FERGUS – Looking to improve food accessibility in their community, students at J.D. Hogarth Public School have taken on another initiative – a community pantry.
As part of this past school year’s class curriculum, Grade 7 teacher Nava Zarrabi-Yan implemented the United Nations sustainable development goals into each subject.
The students previously held a donation drive, collecting winter clothing for the New Life Christian Reformed Church of Guelph’s Clothing Closet and kitchen items for the Furniture Bank in Toronto.
After receiving a grant of $1,500 for some student-led projects with her class, Zarrabi-Yan had the students brainstorm and pitch ideas of what they wanted to put the money towards.
“Each group had to do a presentation and talk about their budget and why it was helpful for the community,” she explained.
Ideas like gardens and birdhouses were pitched and among them was the idea for a community pantry, which was inspired by a student who had seen one in her neighbourhood.
Through the combined grant of $1,000 from the Upper Grand District School Board and $500 from Learning for a Sustainable Future, the Grade 7 class was able to not only put together the pantry, but also construct birdhouses and a pollinator garden at the school.
“We have lots of projects going on right now and this specific one, we just thought it was really important to have some community outreach so that we can allow people to come fill it and also people to come take what they need,” Zarrabi-Yan said of the pantry.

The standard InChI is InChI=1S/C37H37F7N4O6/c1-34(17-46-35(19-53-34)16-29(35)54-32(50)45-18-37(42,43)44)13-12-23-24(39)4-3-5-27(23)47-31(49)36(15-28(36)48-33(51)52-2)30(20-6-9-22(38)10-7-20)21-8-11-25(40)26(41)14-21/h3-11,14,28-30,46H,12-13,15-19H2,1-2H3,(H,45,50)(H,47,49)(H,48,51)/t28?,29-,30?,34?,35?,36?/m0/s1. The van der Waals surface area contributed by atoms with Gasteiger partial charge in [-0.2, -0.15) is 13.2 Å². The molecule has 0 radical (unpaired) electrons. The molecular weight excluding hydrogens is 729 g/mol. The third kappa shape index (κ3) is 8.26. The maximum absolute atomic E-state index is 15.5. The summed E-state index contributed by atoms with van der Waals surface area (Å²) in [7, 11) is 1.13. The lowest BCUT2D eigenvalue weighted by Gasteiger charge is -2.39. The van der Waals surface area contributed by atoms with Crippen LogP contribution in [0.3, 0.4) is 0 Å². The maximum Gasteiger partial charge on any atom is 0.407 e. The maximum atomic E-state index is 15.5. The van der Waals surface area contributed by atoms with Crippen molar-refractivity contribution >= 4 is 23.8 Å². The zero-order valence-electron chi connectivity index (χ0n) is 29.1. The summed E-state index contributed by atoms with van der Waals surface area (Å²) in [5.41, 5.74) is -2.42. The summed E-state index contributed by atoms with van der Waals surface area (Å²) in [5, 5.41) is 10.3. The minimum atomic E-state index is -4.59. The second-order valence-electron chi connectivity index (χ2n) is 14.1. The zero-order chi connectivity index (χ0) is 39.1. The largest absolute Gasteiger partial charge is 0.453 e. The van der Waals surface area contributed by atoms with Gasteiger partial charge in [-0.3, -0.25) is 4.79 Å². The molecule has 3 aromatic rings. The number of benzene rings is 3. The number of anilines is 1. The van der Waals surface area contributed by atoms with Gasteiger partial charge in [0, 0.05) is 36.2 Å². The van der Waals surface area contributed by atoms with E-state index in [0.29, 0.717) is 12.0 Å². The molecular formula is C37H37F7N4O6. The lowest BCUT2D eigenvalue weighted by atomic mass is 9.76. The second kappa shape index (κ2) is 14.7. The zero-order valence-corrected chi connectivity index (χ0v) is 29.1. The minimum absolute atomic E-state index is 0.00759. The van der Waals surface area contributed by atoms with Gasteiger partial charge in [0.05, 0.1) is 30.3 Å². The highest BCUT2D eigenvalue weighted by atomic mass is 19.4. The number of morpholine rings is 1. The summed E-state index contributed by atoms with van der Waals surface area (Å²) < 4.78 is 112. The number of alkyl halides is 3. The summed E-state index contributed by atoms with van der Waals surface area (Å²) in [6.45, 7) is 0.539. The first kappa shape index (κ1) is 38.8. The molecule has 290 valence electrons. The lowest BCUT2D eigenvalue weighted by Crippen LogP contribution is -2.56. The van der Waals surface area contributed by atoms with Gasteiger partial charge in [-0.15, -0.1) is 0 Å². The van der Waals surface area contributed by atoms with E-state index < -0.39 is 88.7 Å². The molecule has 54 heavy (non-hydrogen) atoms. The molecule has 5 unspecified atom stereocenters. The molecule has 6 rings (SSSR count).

With some help and guidance from the school’s tech teacher, the community pantry is entirely student built and initiated.
“They told me what supplies to buy, and I went out and bought them and then they did the measuring, the drawing, the cutting, the nailing, the painting – they’ve been doing it all,” Zarrabi-Yan explained.
The Grade 7 teacher said it’s been really exciting to see the project come together, from watching the students compromise and discuss ideas, to researching and getting support from outside sources.
“There’s a lot of learning going on and a lot of passion because this isn’t a project that I told them they’re doing, this is a project that they’ve all decided to do,” she said.
“And then there’s just so much more excitement once they get a further step,” she added. “Everything that they accomplished you get so excited about because it’s something that they’ve done.”
Dependent upon approval from the municipality to pour the cement, the pantry will be located at the Faith Evangelical Lutheran Church near the school, which is also home to a community library.
The hope for the pantry is that it offers non-perishable items as well as toiletry items, Zarrabi-Yan said.
And the slogan that will accompany the pantry will be “take what you need and leave what you can.”
Zarrabi-Yan said watching students take on sustainable goals throughout the year has been “really empowering,” adding her hope is to potentially create a club as a way to get more students involved.
“It’s really cool, especially because so many times we were so limited with what we were allowed to do because of the restrictions from the pandemic,” she explained. “So my class was able to do a lot more than most classes because of this project.”
Zarrabi-Yan also hopes to show incoming students interested in joining the club that their goals affect everyone, including themselves, and that they can make a difference.
“There’s little things you can do in your community that makes a huge difference,” she said. “And they’re not too young to do it.”